SoSaLa – Nu World Trashed
(DooBeeDoo Records. Review by Fiona Mactaggart)
These days an odd image repeatedly appears in this writer’s mind: the UK in the process of being shrink-wrapped. Perhaps such experiences are understandable during these current Covid and Brexit times, but they make globe-spanning albums like this one feel especially welcome.
Nu World Trashed is an improvising jazz-world music album as well as a voice of protest against some elements of modern life. An example of the latter is the ‘Nu World’ of the album title, meaning the present-day world as impacted by the internet, and how we can feel ‘trashed’ by it. The musician behind this no holds barred, verging-on concept album, is New York-based tenor saxophonist, vocalist, music activist and, I would argue, colourful performance artist SoSaLa (Sohrab Saadat Ladjevardi).
Of Iranian descent, SoSaLa was born in Switzerland and brought up in Germany, before spending some years in Japan where as well as performing and recording he found the time to acquire a 6th Dan in the martial art Kendo.
Recording and performing extensively, over the years he has worked with the likes of Salif Keita, Lukas Ligeti, Bachir Attar and The Master Musicians of Jajouka, as well as with his mentor, Ornette Coleman. Additionally, since moving to the USA in 2008 SoSaLa has increasingly been active in music activism, in 2015 founding Musicians For Musicians (MFM) to champion musicians’ rights, especially in the USA(*).
Nu World Trashed’s nine tracks take a previous album, Nu World Trash from 2011, as the starting point. Most compositions are by SoSaLa himself, except for electronics-heavy tracks where the credits are shared with Germany-based Hubl Greiner and Paul Amrod (track 1) and Genetic Drugs (tracks 3, 5 and 8). Their contributions inject a modern, urban European feel.
Whilst a reflective atmosphere evolves as the album unfolds, the tone of the initial parts is fierce, with urgent pleas to our common humanity. SoSaLa decries the alienating effects of social media, the loneliness of many urban dwellers and the unfairness of uber-capitalists who do not treat musicians and other workers fairly.
The first track Welcome Nu World references the present isolated lifestyle caused by the coronavirus pandemic. SoSaLa’s sax carefully and insistently pushes the melody through Greiner’s at times harsh Rhodes chords, whilst ambient sounds of a crowd cheering for keyworkers during the coronavirus lockdown ebb and flow.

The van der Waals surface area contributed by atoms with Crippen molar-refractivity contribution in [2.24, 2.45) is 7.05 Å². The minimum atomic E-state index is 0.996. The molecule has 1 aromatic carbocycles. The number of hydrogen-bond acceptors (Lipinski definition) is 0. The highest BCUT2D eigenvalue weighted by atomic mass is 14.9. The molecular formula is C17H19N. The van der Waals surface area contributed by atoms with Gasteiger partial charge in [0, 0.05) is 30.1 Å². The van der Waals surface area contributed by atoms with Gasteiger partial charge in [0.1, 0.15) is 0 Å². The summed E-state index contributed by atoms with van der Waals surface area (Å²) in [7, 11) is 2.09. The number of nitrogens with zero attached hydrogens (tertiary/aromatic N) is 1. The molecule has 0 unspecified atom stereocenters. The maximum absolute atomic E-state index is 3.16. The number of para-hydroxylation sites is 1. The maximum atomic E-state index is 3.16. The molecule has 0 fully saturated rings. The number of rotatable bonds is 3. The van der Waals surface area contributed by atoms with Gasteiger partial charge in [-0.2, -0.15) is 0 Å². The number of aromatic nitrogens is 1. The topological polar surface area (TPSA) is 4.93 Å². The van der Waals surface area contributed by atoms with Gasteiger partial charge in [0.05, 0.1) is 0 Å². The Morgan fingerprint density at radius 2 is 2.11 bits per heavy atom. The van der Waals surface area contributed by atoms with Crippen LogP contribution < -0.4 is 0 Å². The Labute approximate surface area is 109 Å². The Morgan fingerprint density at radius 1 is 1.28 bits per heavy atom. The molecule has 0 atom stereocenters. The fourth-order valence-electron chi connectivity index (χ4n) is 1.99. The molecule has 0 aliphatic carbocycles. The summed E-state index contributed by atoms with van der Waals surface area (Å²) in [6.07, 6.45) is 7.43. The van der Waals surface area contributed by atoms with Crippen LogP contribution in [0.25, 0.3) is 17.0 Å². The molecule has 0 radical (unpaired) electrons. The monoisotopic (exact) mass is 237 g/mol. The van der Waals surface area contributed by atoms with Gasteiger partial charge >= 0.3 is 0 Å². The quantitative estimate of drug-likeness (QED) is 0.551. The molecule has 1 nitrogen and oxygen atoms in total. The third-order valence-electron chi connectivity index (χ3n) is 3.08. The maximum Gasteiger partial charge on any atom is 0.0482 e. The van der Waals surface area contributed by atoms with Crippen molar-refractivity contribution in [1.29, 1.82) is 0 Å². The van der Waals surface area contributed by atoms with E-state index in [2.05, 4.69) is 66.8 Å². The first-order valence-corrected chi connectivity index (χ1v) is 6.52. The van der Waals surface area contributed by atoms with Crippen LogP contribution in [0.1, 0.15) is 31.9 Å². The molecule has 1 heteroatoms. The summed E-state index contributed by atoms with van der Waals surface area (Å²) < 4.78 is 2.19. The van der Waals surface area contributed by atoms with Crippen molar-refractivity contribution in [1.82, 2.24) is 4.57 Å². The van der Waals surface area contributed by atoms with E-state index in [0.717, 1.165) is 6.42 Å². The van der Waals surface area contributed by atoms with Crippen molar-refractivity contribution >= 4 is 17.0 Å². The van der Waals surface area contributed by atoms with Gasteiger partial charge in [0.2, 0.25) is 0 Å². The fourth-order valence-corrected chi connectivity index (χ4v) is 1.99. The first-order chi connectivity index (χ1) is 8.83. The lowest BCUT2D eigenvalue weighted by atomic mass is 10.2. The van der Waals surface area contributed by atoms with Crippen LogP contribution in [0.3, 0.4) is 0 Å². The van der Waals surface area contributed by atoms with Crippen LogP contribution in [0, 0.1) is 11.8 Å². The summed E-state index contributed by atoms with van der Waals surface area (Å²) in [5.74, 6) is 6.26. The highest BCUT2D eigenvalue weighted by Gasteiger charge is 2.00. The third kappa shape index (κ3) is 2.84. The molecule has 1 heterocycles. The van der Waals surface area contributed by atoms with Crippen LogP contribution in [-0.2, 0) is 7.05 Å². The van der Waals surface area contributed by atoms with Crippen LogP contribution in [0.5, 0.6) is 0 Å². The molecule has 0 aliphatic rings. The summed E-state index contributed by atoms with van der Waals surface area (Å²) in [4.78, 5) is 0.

Following this, the ante ups further with zinger protest song Enough Is Enough in which SoSaLa passionately declaims his central concerns: “Bloody vampire capitalists”; “Musicians mobilise!”. This specifically references some New York City jazz clubs which in 2014 allegedly reneged on a deal with the Musicians’ Union for fair pay for musicians. SoSaLa’s sax is mostly restrained, supported by electronics and some attractive drumming from Senegalese Mar Gueye and Massamba Diop, whilst philosopher and political activist Dr Cornel West calls for unity amongst musicians.
From here on the album continues to feel intense but in a calmer way: the third track, a coronach-style tribute to SoSaLa’s mentor, Mystical Full Moon For Ornette Coleman, is a case in point. This is followed by a nod to SoSaLa’s years in Japan, Sad, Sad, Sad Sake. Inspired by a song made famous by the Japanese Enka singer Hibari Misora, this live recording opens with delicate globe-traversing sounds from David Belmont’s dobro. The melody gradually establishes, as Kaveh Haghtalab’s kemancheh moves from pizzicato to arco. A background of insistent drums is mildly unsettling within the overall, yearning feel.
Fifth track Anybody Out There? is an apparent plea for humanity to put aside their selfishness and care for each other. Created by Genetic Drugs around SoSaLa’s melodic line, there is a pleasant melding of electronics and skipping strings, heightened by ambient New York sirens. The plea to our better natures continues in funk-blues feel tune, What’s What? SoSaLa intones about the evils of existential anomie amidst instrumentals that sound so spacious as to be largely improvised.
The album becalms further with the gorgeous My Shushtari, which pays tribute to the late Iranian master musician, Mohammad-Reza Shajarian. Lovely Persian classical-sounding soprano sax forms engage with David Shively’s delicate, zither-like Hungarian cimbalom in a ruminative, meandering story.
Penultimate track Anyone Out There? (Lift Off) is an electronics-dominant reprise of the fifth track, while final tune Intro Music opens with portentous low register strings supporting the gently stravaiging sax, the latter finding the energy to ululate at 4.40, as though finally succeeding in achieving a hopeful outlook to the future.
Throughout Nu World Trashed there is a strong sense of improvisation, of a global outlook and of friends moved by the same injustices. The variety of musical influences might have led to what we in Scotland call a terrible fankle, but actually it all feels free and very rich. Just the antidote to that shrink-wrapped feeling.
(*) Declaration of interest: For several years Fiona Mactaggart has published occasional reviews in DooBeeDooBeeDoo – New York, the musical companion webzine to SoSaLa’s organisation, Musicians For Musicians (MFM) which advocates for Musicians’ Rights, especially fair pay for US musicians.
Categories: CD review